THE UNIVERSITY LIBRARY IN 1905
Reprinted from Williams, J. R. The Handbook of Princeton. N. Y., 1905.
University Library, a Sesquicentennial gift from the late Mrs. Percy Rivington Pyne. Before describing the two buildings which together contain the library of the University, a short account of the origin and growth of this great collection of books may be of interest.
The library undoubtedly began with the College itself. The first mention of it is found in a minute of the Trustees, dated September 26, 1750, authorizing President Burr to purchase a book-case for the use of the College. When Nassau Hall was built a few years later it contained a spacious library-room, planned on so ample a scale that when Congress met there in 1783 it was found to be nearly as large as the room which they had occupied in Philadelphia. In 1760 the College was possessed of a collection of about 1,200 volumes, many of which had been given by Governor Belcher. When Witherspoon came over from Scotland in 1768 he brought with him some 300 volumes presented by "sundry friends abroad" and gladdened the Trustees with the news that he was expecting "another considerable collection of books." Witherspoon also brought with him a young Scotsman, one Hugh Sim, whom he recommended as "a person of singular ingenuity and merit and well qualified to serve the interests of the College" in the offices of Librarian and Inspector of Rooms. Sim received these appointments and was paid a yearly salary of "five pounds together with his commons in College." He appears to have been the first regularly appointed Librarian.
The outbreak of the Revolution proved a sore blow to the College in more ways than one. The old building was despoiled by friend and foe alike; books were carried away wholesale by the soldiers of Cornwallis and some of them were afterwards recovered in far away South Carolina. After the war a contemporary tells us that "what was left did not deserve the name of a library." No sooner, however, had the process of recuperation again furnished the College with a suitable library than the great fire of 1802 swept it away in the space of a few hours. Of over 3,000 volumes but a bare 100 were saved, and yet, such was the perseverance and untiring energy which these founders of the library displayed, that in less than two years they had once more gathered together a collection of some 4,000 volumes. In this undertaking they were most generously assisted by friends at home and abroad, and particularly by Dr. Willard, President of Harvard College, through whose influence Massachusetts contributed 744 volumes, a much greater number than any other state.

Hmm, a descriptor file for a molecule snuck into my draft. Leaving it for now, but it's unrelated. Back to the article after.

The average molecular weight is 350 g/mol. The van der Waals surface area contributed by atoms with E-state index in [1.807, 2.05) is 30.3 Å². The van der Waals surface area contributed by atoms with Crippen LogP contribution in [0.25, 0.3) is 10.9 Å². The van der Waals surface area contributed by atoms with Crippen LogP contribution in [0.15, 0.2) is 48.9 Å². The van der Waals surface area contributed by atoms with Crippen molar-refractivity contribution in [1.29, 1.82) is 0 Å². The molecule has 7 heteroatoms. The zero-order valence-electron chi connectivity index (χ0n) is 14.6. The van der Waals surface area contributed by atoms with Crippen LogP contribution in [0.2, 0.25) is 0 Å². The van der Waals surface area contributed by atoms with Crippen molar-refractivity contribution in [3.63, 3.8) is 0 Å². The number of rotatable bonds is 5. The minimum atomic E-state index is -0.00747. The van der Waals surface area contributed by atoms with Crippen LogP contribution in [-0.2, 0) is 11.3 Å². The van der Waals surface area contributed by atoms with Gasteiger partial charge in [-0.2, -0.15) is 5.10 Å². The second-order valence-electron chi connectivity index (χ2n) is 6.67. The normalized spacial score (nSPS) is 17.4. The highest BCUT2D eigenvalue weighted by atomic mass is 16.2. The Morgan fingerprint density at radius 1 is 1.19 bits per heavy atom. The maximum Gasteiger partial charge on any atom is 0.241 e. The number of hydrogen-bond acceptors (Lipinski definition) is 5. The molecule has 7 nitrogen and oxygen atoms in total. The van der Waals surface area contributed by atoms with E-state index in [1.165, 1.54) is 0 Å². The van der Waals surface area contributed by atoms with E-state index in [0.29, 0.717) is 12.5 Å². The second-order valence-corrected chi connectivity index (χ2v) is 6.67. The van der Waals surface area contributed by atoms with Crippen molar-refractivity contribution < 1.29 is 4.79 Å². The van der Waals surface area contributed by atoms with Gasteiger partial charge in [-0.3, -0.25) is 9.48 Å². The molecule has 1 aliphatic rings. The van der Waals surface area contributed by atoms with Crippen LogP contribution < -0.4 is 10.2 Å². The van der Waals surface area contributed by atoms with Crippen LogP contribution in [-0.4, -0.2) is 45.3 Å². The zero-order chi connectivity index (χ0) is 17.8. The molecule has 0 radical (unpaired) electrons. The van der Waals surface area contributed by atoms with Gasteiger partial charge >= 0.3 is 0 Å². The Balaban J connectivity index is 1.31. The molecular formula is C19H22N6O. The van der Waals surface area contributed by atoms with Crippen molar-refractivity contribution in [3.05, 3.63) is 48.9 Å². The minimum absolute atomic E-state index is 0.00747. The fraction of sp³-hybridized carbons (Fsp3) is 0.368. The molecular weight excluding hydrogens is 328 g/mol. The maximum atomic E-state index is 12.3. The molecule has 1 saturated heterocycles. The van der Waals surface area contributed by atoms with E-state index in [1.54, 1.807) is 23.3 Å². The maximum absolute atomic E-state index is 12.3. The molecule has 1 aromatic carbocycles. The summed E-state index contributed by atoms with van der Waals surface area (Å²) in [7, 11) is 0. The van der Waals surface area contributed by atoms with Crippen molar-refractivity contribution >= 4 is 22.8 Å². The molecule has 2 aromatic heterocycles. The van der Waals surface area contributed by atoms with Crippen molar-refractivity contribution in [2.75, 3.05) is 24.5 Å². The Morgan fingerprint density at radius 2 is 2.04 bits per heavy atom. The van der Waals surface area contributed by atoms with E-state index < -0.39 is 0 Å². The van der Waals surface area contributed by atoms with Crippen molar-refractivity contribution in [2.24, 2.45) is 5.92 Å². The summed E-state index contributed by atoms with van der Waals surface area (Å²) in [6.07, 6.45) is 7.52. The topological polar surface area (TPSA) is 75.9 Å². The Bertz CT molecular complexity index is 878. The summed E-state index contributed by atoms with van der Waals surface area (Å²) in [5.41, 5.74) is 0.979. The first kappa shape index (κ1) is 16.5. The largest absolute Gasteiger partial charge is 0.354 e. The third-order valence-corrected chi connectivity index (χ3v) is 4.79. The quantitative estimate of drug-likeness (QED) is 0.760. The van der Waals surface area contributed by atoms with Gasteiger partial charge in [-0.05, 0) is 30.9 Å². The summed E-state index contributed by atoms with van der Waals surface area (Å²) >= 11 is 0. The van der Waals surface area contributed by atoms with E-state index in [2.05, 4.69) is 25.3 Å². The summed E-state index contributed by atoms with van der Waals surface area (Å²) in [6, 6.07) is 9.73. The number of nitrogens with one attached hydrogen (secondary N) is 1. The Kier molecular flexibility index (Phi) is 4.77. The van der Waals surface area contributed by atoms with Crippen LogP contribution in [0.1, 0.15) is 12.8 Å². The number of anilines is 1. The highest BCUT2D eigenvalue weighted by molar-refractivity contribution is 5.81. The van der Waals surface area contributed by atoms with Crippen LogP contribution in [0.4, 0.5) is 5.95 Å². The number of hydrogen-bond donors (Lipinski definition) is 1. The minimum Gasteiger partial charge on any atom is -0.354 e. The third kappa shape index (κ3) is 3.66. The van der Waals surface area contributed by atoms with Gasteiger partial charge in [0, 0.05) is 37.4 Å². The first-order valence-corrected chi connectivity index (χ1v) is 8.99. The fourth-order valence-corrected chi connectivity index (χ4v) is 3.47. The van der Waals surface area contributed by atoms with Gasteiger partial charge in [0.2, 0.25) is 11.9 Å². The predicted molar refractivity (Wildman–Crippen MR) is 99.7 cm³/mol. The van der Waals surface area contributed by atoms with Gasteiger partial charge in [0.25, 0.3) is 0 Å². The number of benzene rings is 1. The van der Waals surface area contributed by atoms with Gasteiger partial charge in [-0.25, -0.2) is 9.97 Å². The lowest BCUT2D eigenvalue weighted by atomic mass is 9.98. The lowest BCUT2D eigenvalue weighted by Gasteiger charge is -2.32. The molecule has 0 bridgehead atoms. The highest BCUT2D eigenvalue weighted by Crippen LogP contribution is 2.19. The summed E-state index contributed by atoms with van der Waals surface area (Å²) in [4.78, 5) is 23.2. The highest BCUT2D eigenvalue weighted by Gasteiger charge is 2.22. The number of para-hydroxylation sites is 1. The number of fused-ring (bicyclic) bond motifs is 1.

During the next half century the library grew with the increasing power and influence of the College. In 1839 it numbered 8,000 volumes; in 1856, 9,313; and in 1868, about 14,000 volumes, as yet without a separate building or an adequate endowment. In 1839 it numbered 8,000 volumes; in 1856, 9,313; and in 1868, about 14,000 volumes, as yet without a separate building or an adequate endowment. In 1868 Mr. John C. Green, a benefactor of the institution in many ways, created the Elizabeth fund for the purchase of books, which yields $3,000 a year, and shortly afterward erected a library building which he named in honor of Chancellor Henry Woodhull Green, of the Class of 1820. Prior to 1868 the only considerable gift of money which the library had received was a legacy of $1,000 left by President James Madison, a pupil of Witherspoon's. The interest which Mr. Green and the members of his family have taken in the welfare of the library accounts very largely for its rapid growth during the last forty years; in this period it has grown from 14,000 volumes to 185,000 at the present day. The renewed interest awakened in the library through the gift of a magnificent new building in 1896 is undoubtedly responsible for the great increase in recent years, the gain during the last decade alone exceeding 90,000 volumes. The total number of bound volumes, exclusive of duplicates, now in the library, is 185,000, and there are in addition some 50,000 unbound periodicals, pamphlets, and manuscripts. The present yearly rate of accession is approximately 10,000 volumes.
The two buildings, the Chancellor Green Library and the New Library Building, which has been architecturally combined with it, together form the University Library. The Chancellor Green Library, a gift from Mr. John C. Green, was erected in 1872 at a cost of $120,000. It consists of a central octagon connected by passageways with two wings of similar form, the extreme length from wing to wing being 160 feet. The central octagon, 64 feet in diameter and 50 feet in height, was originally planned to provide a shelving space for 100,000 volumes. When, upon the occasion of the Sesquicentennial, provision was made by a friend of the University for a new building with space for 1,200,000 volumes, the Chancellor Green building, long crowded beyond its calculated capacity, was found to be admirably adapted to the uses of a working library, and has since then been refitted throughout with the most modern system of heating, lighting, and ventilation.